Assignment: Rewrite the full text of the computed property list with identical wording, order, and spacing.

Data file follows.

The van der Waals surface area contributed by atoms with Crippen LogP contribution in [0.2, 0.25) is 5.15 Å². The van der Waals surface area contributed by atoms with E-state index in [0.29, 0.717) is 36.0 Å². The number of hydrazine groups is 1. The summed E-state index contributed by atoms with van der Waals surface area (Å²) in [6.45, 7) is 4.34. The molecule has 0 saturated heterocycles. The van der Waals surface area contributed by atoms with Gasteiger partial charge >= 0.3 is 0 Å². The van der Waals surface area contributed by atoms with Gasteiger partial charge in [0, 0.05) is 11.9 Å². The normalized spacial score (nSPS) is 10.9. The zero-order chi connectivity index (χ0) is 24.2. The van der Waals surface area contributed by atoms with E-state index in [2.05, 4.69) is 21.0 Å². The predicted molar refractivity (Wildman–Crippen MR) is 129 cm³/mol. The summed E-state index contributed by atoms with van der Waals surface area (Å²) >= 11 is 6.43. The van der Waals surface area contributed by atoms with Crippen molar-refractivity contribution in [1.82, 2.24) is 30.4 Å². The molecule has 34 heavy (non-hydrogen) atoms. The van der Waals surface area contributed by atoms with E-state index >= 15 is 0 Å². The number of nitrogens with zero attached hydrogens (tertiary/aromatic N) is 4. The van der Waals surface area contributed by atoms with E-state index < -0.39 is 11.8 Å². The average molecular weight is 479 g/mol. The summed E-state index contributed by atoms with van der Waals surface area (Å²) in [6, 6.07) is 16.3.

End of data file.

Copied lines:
The van der Waals surface area contributed by atoms with Crippen LogP contribution in [0.2, 0.25) is 5.15 Å². The van der Waals surface area contributed by atoms with E-state index in [0.29, 0.717) is 36.0 Å². The number of hydrazine groups is 1. The summed E-state index contributed by atoms with van der Waals surface area (Å²) in [6.45, 7) is 4.34. The molecule has 0 saturated heterocycles. The van der Waals surface area contributed by atoms with Gasteiger partial charge >= 0.3 is 0 Å². The van der Waals surface area contributed by atoms with Gasteiger partial charge in [0, 0.05) is 11.9 Å². The normalized spacial score (nSPS) is 10.9. The zero-order chi connectivity index (χ0) is 24.2. The van der Waals surface area contributed by atoms with E-state index in [2.05, 4.69) is 21.0 Å². The predicted molar refractivity (Wildman–Crippen MR) is 129 cm³/mol. The summed E-state index contributed by atoms with van der Waals surface area (Å²) >= 11 is 6.43. The van der Waals surface area contributed by atoms with Crippen molar-refractivity contribution in [1.82, 2.24) is 30.4 Å². The molecule has 34 heavy (non-hydrogen) atoms. The van der Waals surface area contributed by atoms with E-state index >= 15 is 0 Å². The number of nitrogens with zero attached hydrogens (tertiary/aromatic N) is 4. The van der Waals surface area contributed by atoms with E-state index < -0.39 is 11.8 Å². The average molecular weight is 479 g/mol. The summed E-state index contributed by atoms with van der Waals surface area (Å²) in [6, 6.07) is 16.3.